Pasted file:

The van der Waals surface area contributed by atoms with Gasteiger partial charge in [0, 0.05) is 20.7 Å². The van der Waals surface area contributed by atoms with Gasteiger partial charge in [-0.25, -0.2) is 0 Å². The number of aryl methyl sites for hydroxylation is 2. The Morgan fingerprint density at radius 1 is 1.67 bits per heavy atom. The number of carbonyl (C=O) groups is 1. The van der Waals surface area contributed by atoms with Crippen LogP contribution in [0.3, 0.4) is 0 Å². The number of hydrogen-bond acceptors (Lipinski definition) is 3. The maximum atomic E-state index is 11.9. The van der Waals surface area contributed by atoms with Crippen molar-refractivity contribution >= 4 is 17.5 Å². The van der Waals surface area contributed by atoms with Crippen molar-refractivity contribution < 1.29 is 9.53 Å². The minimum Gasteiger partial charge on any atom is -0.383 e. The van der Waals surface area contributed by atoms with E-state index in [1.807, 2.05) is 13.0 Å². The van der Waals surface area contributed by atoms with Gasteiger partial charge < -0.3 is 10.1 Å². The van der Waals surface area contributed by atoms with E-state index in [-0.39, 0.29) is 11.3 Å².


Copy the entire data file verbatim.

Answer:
The van der Waals surface area contributed by atoms with Gasteiger partial charge in [0, 0.05) is 20.7 Å². The van der Waals surface area contributed by atoms with Gasteiger partial charge in [-0.25, -0.2) is 0 Å². The number of aryl methyl sites for hydroxylation is 2. The Morgan fingerprint density at radius 1 is 1.67 bits per heavy atom. The number of carbonyl (C=O) groups is 1. The van der Waals surface area contributed by atoms with Crippen LogP contribution in [0.3, 0.4) is 0 Å². The number of hydrogen-bond acceptors (Lipinski definition) is 3. The maximum atomic E-state index is 11.9. The van der Waals surface area contributed by atoms with Crippen molar-refractivity contribution >= 4 is 17.5 Å². The van der Waals surface area contributed by atoms with Crippen molar-refractivity contribution < 1.29 is 9.53 Å². The minimum Gasteiger partial charge on any atom is -0.383 e. The van der Waals surface area contributed by atoms with E-state index in [1.807, 2.05) is 13.0 Å². The van der Waals surface area contributed by atoms with Gasteiger partial charge < -0.3 is 10.1 Å². The van der Waals surface area contributed by atoms with E-state index in [-0.39, 0.29) is 11.3 Å².